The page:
State and local agencies responding to an anticipated rise in sea levels in California will be required to submit monthly reports to a public database under a new bill that has become law.
Gov. Jerry Brown on Monday signed Assembly Bill 2516 as he prepared to address the United Nations Climate Summit in New York.
Authored by Assemblyman Rich Gordon, D-Menlo Park, the bill establishes a statewide online database focusing on sea-level rise planning that will be overseen by the California Natural Resources Agency. The database, which is believed to be the first of its kind, is intended to serve as a resource for cities and counties across the state to utilize data collected by other communities and share methods for how to adequately prepare for rising sea levels.
"California has produced an abundance of sea-level rise planning information, but lacks a consolidated location for this information," Gordon said. "AB 2516 creates an accessible, centrally located tool for local and state governments to share information and coordinate their efforts, allowing us to be far more efficient in our work to address the growing threat of sea-level rise."
The legislation was initiated as a result of work conducted by the Select Committee on Sea Level Rise and the California Economy, which Gordon chairs. After receiving testimony from scientists and stakeholders at a series of hearings, the committee issued a comprehensive report, which urges Californians to prepare for the seas to rise by an average of 3 feet during this century.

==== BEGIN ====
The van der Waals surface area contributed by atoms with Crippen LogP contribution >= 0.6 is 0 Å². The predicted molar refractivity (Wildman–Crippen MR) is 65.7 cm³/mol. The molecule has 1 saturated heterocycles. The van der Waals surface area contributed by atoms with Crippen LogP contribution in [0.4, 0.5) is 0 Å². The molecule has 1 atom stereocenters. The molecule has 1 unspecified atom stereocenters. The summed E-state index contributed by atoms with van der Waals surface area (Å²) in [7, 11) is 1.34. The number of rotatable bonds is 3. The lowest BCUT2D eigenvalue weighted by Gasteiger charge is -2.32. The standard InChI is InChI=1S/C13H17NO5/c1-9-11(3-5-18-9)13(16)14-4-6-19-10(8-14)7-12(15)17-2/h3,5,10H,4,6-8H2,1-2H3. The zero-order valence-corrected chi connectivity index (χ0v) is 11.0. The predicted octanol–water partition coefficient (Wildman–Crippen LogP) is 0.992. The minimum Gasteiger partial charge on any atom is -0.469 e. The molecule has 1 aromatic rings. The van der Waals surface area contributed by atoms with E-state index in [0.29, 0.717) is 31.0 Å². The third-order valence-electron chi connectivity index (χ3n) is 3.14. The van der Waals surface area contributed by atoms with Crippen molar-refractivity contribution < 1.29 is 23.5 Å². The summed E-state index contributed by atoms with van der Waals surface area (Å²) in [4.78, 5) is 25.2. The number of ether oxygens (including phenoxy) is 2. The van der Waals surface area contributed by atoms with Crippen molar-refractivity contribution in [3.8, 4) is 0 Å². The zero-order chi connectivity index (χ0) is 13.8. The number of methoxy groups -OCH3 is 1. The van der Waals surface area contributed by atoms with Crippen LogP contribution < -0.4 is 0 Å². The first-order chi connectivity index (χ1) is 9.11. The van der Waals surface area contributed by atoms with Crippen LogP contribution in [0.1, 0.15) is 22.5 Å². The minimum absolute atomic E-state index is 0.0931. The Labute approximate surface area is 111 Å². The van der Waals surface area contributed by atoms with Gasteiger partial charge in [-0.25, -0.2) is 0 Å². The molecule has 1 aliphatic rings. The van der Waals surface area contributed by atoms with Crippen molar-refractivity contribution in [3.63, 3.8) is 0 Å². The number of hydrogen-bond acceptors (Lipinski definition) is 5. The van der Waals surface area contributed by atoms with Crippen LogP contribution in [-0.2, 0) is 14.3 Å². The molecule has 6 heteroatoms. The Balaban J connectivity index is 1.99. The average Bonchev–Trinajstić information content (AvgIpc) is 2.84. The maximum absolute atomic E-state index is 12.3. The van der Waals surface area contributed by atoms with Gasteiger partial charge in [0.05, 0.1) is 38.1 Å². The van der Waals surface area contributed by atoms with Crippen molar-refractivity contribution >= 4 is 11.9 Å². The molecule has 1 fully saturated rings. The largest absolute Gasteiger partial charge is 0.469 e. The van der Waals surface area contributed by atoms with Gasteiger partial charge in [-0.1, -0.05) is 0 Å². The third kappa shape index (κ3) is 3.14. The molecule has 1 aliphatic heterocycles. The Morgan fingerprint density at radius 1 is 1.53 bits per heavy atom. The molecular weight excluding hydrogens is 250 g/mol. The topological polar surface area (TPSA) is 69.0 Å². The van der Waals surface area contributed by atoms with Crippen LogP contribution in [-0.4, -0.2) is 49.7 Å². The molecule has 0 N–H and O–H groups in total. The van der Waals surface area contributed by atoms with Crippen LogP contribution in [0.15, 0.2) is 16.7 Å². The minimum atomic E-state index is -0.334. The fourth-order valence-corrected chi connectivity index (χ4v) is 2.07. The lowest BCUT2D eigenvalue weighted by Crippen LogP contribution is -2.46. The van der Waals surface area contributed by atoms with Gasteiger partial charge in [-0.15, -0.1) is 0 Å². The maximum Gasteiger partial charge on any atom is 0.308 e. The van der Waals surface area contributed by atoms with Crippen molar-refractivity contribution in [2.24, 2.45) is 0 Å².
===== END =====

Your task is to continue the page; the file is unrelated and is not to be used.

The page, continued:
The report additionally cited that California is "woefully unprepared" for the challenge of accelerating sea-level rise and could potentially lose billions of dollars in revenue due to related impacts.
"Sea-level rise is already happening," Gordon warned. "This legislation enables California to become a national model for sea-level rise planning and continue to lead the country in addressing climate change."
According to Gordon, information such as studies, modeling, inundation maps and cost-benefit analyses will now be readily available for communities through the new database.
"Thanks for maintaining the best blog in Pacifica."(John Keener)
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I dream that this giant wooden horse comes to our poor village, bringing inside it great riches for those who believe in Horse Power. Boy oh boy, what a big surprise! This could save our poor village! We would be so lucky if the wooden horse came here. Let's all dream about it and make it happen. Just say YES!
City of Pacifica Senior Services bargain-priced indoor rummage sale, Wednesday, October 1 from 10 a.m. to 3 p.m. at Pacifica Community Center, Crespi at Highway 1. This week's sale features ART & LITERATURE. Community Center rummage sales consist entirely of donated reusable items priced very low. All proceeds from the sales support Senior Services. For more information, call 650-738-7384.
As you probably know, I'm running for one of three seats on Pacifica City Council in November. I've made opposition to the widening of Highway 1 the centerpiece of my campaign. The 1.3-mile Caltrans project from Rockaway to just north of Vallemar would add an additional lane in each direction to the existing four-lane highway.